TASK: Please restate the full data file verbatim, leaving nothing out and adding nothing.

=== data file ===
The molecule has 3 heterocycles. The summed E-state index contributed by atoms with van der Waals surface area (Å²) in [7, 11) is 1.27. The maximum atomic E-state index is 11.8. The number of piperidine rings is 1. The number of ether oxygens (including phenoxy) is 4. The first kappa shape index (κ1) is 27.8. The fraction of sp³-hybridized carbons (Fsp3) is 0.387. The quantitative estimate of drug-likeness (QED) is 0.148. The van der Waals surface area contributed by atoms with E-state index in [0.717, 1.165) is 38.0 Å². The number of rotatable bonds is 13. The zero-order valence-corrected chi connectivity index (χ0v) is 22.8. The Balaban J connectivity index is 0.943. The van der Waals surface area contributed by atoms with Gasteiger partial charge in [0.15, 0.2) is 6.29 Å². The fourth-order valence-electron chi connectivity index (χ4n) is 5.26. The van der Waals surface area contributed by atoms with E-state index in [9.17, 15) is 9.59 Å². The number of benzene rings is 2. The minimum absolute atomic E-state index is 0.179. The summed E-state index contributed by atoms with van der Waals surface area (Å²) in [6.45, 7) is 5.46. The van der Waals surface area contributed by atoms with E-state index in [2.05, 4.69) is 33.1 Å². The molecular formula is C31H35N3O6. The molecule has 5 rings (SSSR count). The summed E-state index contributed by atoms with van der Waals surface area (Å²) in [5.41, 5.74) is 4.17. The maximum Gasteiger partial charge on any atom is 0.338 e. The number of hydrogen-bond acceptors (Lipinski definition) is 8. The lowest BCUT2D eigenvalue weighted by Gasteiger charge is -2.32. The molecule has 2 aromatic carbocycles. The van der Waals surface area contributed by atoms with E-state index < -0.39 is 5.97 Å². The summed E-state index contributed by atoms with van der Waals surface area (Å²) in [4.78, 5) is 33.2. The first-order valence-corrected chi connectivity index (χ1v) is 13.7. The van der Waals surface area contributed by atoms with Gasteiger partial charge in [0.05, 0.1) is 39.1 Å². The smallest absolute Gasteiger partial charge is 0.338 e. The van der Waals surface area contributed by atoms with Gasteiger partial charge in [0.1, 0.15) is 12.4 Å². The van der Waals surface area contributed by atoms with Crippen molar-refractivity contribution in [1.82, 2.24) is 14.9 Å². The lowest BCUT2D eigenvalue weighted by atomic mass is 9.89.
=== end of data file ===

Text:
The molecule has 3 heterocycles. The summed E-state index contributed by atoms with van der Waals surface area (Å²) in [7, 11) is 1.27. The maximum atomic E-state index is 11.8. The number of piperidine rings is 1. The number of ether oxygens (including phenoxy) is 4. The first kappa shape index (κ1) is 27.8. The fraction of sp³-hybridized carbons (Fsp3) is 0.387. The quantitative estimate of drug-likeness (QED) is 0.148. The van der Waals surface area contributed by atoms with E-state index in [0.717, 1.165) is 38.0 Å². The number of rotatable bonds is 13. The zero-order valence-corrected chi connectivity index (χ0v) is 22.8. The Balaban J connectivity index is 0.943. The van der Waals surface area contributed by atoms with Gasteiger partial charge in [0.15, 0.2) is 6.29 Å². The fourth-order valence-electron chi connectivity index (χ4n) is 5.26. The van der Waals surface area contributed by atoms with E-state index in [9.17, 15) is 9.59 Å². The number of benzene rings is 2. The minimum absolute atomic E-state index is 0.179. The summed E-state index contributed by atoms with van der Waals surface area (Å²) in [6.45, 7) is 5.46. The van der Waals surface area contributed by atoms with E-state index in [2.05, 4.69) is 33.1 Å². The molecular formula is C31H35N3O6. The molecule has 5 rings (SSSR count). The summed E-state index contributed by atoms with van der Waals surface area (Å²) in [5.41, 5.74) is 4.17. The maximum Gasteiger partial charge on any atom is 0.338 e. The number of hydrogen-bond acceptors (Lipinski definition) is 8. The lowest BCUT2D eigenvalue weighted by Gasteiger charge is -2.32. The molecule has 2 aromatic carbocycles. The van der Waals surface area contributed by atoms with E-state index < -0.39 is 5.97 Å². The summed E-state index contributed by atoms with van der Waals surface area (Å²) in [4.78, 5) is 33.2. The first-order valence-corrected chi connectivity index (χ1v) is 13.7. The van der Waals surface area contributed by atoms with Gasteiger partial charge in [0.05, 0.1) is 39.1 Å². The smallest absolute Gasteiger partial charge is 0.338 e. The van der Waals surface area contributed by atoms with Gasteiger partial charge in [0.1, 0.15) is 12.4 Å². The van der Waals surface area contributed by atoms with Crippen molar-refractivity contribution in [1.82, 2.24) is 14.9 Å². The lowest BCUT2D eigenvalue weighted by atomic mass is 9.89.